Former Texas Senator Makes Campaign Stop For Clinton In Athens

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Former Texas Sen. Wendy Davis made a campaign stop in Athens for Hillary Clinton Friday to stress the importance of young voters in this election.

Davis is best known for her 11 hour filibuster in 2013 against a Texas abortion bill. At her campaign stop, she used her background to relay her message about Clinton to the audience in attendance, which were primarily Ohio University students.

“I cannot stress enough. Our college students have the opportunity to successfully lift Hillary Clinton over the top,” said Davis.

According to Davis, college-aged voters will make a difference in not only who is elected to the presidency, but also in important issues like women’s reproductive rights and education.

This message resonated with attendee and vice president of Generation Action, Emily Swanson. She said that she views Davis as a role model for reproductive rights, an issue important to her.

“I’m really passionate about women’s reproductive rights and anything to support women in politics in general,” Swanson said. “I think she is a great role model for anyone, especially young girls.”

OU College Democrats president, Sam Miller, agreed with Swanson in what Davis’ visit represented on the campus. She said her visit is also important so young people recognize their significance in the election.

“If millennials ban together, especially college students, and let people know this is how we want our future of our country to go, we can absolutely make that happen,” Miller said.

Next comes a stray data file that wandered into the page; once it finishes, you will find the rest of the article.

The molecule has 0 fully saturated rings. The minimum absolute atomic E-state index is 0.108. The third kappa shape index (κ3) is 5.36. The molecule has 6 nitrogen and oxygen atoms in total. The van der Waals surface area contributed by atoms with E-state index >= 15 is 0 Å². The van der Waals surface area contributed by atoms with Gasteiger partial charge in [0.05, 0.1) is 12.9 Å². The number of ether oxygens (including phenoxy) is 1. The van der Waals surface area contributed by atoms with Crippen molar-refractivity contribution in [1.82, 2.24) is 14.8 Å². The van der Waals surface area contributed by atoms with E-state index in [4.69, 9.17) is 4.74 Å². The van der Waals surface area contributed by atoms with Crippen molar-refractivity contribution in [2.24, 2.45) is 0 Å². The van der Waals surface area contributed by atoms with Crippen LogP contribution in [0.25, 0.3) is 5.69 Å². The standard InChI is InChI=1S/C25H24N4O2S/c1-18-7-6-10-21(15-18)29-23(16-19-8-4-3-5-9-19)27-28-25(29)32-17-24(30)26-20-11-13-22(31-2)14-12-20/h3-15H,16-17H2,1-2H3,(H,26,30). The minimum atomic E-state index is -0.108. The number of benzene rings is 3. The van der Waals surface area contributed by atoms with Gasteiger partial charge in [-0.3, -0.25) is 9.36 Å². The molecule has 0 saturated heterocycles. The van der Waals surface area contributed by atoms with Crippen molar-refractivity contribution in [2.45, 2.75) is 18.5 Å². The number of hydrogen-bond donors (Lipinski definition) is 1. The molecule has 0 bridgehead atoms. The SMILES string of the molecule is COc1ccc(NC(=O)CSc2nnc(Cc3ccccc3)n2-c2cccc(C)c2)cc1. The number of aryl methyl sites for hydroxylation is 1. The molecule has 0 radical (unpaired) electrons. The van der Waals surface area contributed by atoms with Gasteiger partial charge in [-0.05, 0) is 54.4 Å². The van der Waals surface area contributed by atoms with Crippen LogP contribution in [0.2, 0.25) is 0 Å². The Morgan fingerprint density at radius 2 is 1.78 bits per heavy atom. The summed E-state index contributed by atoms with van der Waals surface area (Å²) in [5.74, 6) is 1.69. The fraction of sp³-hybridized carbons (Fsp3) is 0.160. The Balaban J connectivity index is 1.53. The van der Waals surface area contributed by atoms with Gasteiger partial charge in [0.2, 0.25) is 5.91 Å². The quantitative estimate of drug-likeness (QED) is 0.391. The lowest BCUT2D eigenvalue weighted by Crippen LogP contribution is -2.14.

Democratic candidate for the 94th House District Sarah Grace was at the event. Grace advised voters to listen to Davis instead of the current polls.

“I know sometimes we look at polls and statistics, we get discouraged, so i just appreciate her motivation,” said Grace.

As Davis’ speech concluded, she made a final call to the students, telling them that even if they think their vote is insignificant, they should still show up to the polls.

“I would just like to encourage every young person who may be feeling like their one vote, their one voice, doesn’t matter,” Davis said. “To believe and understand that, every single one of us has so much power.”

While the OU College Democrats are working to mobilize college voters, the OU College Republicans are taking a different approach.

“We’re not doing a whole whole lot,” said David Parkhill, president of the group. “We’re focusing more of our efforts on helping our candidates get elected.”

Instead, the College Republicans are making phone calls, hosting events and going door-to-door for the republican candidates, Parkhill said.